As the new Cabinet begins its important work, the signatories eagerly await a meaningful response to this letter, and the signatories undertake to do everything they can to assist the government in the achievement of these vital goals.

29 October
How Sean Fraser became Canada’s immigration minister
Sean Fraser got into politics to create opportunities in the community where he grew up, now he is the minister responsible for Canadian immigration.
During the pandemic, Immigration, Refugees and Citizenship Canada (IRCC) has accumulated a backlog of hundreds of thousands of applicants. This past summer, the Toronto Star reported there were more than 561,000 permanent residency applications to process, 748,000 temporary residence applications, and 376,000 citizenship applications. These figures do not include applications that were sitting in the mailroom, and not yet entered into the system.

26 October
Government data breach exposes Afghans to more danger
IRCC quietly apologizes for leaking names and some faces of several hundred at-risk Afghans
(CBC) The names of several hundred vulnerable Afghans seeking refuge from the Taliban were recently leaked in emails sent in error by Immigration, Refugees and Citizenship Canada (IRCC), CBC News has learned.
The Afghans in question fear reprisals from the Taliban, who took over the country in August. Some are in hiding because of past roles in the Afghan government, armed forces, judiciary, or as human rights or women’s rights activists.
One email seen by CBC News listed 200 names. Not only did names and emails appear but also, in some cases, faces could be seen.
The risks of such a release are serious. It would only be necessary for the Taliban to see a single copy of the email to obtain all 200 names.
IRCC has been writing to the people in question to apologize.

25 October
‘A dysfunctional process’: Thousands of Canada’s allies and their families still stranded in Afghanistan
Tom Blackwell
(National Post) The government set up a special immigration program in June to expedite the admission of such Afghans with “enduring relationships” to Canada. Relatively few made it onto the C-17 Globemaster planes the Canadian Forces flew out of Kabul this summer as the Taliban seized control of the country.
The government set up a special immigration program in June to expedite the admission of such Afghans with “enduring relationships” to Canada. Relatively few made it onto the C-17 Globemaster planes the Canadian Forces flew out of Kabul this summer as the Taliban seized control of the country.
Shifting rules from Pakistan — a long-time ally of the Taliban — on what documentation is needed to cross its border with Afghanistan explains some of the delays.
But many applicants are still waiting for final approval from Canada. And some have yet to even receive a response from Immigration Refugees and Citizenship Canada (IRCC), their helpers say.
In total since the program began, IRCC has approved 9,500 ex-workers and their dependents to come to Canada, said Alex Cohen, a spokesman for Immigration Minister Marco Mendicino.
Cohen said 1,000 “refugees” have been brought to Canada since the air evacuation ended. Most were former employees under the special program, but some arrived under a separate Canadian initiative for “vulnerable” Afghans with no particular connection to this country.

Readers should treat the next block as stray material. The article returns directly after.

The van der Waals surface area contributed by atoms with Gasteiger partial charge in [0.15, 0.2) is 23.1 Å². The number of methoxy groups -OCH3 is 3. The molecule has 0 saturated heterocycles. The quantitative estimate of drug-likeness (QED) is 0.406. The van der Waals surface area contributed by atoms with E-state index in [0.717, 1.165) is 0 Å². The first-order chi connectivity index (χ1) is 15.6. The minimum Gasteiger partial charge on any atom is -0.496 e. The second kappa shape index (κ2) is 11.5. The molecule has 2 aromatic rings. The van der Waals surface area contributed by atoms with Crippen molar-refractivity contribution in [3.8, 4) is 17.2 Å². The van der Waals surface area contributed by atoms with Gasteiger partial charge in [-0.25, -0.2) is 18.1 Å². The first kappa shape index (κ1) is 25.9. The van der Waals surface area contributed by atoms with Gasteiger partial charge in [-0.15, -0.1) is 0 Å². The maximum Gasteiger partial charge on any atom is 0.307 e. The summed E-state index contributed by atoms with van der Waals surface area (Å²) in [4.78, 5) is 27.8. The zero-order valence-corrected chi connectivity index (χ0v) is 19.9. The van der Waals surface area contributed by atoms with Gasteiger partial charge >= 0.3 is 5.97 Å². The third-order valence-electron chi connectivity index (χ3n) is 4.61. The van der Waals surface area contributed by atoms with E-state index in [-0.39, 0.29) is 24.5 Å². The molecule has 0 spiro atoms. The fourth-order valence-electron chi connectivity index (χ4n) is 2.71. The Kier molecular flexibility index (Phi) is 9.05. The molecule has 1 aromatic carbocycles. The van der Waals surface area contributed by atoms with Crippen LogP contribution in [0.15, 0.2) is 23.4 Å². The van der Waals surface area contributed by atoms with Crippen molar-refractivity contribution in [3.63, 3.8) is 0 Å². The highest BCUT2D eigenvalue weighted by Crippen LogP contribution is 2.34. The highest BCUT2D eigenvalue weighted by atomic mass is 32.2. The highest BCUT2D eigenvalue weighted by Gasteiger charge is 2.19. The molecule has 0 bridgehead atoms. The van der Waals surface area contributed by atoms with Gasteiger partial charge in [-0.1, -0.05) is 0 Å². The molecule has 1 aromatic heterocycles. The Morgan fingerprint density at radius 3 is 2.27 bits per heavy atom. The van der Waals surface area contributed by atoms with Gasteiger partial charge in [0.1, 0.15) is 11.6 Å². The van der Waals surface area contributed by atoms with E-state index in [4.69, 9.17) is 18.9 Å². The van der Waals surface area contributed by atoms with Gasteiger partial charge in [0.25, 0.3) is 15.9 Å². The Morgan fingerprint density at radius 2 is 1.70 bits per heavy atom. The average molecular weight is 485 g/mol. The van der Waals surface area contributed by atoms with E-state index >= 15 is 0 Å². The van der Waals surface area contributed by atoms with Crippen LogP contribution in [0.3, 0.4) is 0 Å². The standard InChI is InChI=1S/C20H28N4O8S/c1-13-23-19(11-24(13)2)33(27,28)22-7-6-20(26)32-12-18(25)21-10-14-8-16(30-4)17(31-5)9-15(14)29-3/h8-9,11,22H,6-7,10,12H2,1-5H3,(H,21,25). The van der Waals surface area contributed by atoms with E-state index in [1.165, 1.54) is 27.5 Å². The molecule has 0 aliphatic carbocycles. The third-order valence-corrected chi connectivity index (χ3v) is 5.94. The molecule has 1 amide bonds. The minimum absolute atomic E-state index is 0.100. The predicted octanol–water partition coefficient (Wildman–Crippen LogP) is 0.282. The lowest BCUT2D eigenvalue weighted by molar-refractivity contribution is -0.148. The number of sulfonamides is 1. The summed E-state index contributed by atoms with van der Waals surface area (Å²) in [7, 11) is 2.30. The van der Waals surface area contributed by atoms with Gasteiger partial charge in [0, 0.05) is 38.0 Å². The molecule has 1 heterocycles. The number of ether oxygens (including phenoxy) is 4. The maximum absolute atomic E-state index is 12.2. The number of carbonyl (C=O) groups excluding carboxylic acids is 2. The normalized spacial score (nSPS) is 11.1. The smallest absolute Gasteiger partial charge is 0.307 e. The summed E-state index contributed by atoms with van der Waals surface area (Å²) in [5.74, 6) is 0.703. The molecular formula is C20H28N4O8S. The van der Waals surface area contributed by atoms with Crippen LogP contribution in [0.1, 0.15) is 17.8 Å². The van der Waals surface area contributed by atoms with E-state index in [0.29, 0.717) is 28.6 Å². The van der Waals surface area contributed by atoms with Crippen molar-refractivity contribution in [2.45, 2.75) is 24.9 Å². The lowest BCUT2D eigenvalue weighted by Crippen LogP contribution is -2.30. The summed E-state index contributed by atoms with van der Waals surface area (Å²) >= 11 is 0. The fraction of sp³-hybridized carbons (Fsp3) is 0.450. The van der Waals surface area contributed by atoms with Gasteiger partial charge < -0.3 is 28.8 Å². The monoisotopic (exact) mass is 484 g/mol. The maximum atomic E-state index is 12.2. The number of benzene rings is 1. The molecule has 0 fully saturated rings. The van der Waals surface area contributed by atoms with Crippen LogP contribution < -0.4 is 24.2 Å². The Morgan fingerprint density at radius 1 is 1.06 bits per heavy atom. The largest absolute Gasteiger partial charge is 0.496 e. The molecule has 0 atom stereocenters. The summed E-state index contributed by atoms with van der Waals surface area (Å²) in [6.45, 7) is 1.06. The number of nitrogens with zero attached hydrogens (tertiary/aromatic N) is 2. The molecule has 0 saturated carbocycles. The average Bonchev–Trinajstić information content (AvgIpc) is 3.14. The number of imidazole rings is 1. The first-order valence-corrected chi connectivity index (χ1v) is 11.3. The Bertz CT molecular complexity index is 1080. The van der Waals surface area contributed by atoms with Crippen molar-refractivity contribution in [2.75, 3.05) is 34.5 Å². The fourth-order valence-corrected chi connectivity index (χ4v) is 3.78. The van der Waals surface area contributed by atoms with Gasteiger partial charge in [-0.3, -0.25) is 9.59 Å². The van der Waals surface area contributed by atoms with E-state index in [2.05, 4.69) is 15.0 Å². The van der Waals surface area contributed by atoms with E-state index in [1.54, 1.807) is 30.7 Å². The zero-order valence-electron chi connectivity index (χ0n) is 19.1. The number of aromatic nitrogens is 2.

Cohen said the government has added staff to key missions overseas to try to expedite the process, has cut some red tape and is working closely with neighbouring countries.
Canada promised to take in 20,000-40,000 Afghan refugees. Where are they?
Justin Trudeau has yet to clarify how many Afghans will receive government assistance and how many will be supported through private sponsorship

27 September
Canada Doubles Its Afghan Refugee Resettlement Target to 40,000 People
The official announcement was made by Canada’s foreign minister on Monday evening, speaking at the United Nations General Assembly.
(NYT) Canada has doubled to 40,000 the number of Afghans fleeing the Taliban that it plans to take in, the Canadian foreign minister said Monday, fulfilling a campaign pledge made by Prime Minister Justin Trudeau.
The announcement, which came a week after Mr. Trudeau’s party won re-election, was certain to be welcomed by humanitarian groups in Canada. They had been pressing the government to do significantly more when it initially committed last month to take in 20,000 refugees after the Taliban swept into power

10 September
Escape from Afghanistan
The Globe and Mail tells the story of how Canadian journalists saved their Afghan colleagues in the nick of time, with Ukraine’s help.
… The Canadian army, which ended its mission in Afghanistan in 2011 but redeployed special forces troops to Kabul airport last month to stage its own evacuation, was also unable to rescue many of its own citizens and support staff, let alone those who had worked alongside Canadian media, including The Globe. …Immigration, Refugees and Citizenship Canada (or IRCC) had only a vague plan in place, and it buckled swiftly under the sheer volume of Afghan allies in need of evacuation.

3 September
Visa problems persist for international students
Striking diplomats mean delays for processing visa applications
International students studying in Canada are being faced with the possibility of having to leave the country due to an ongoing strike by civil servants who process foreign visa applications.
Eight years ago, different government/same problem
Foreign service strike slowing down visa applications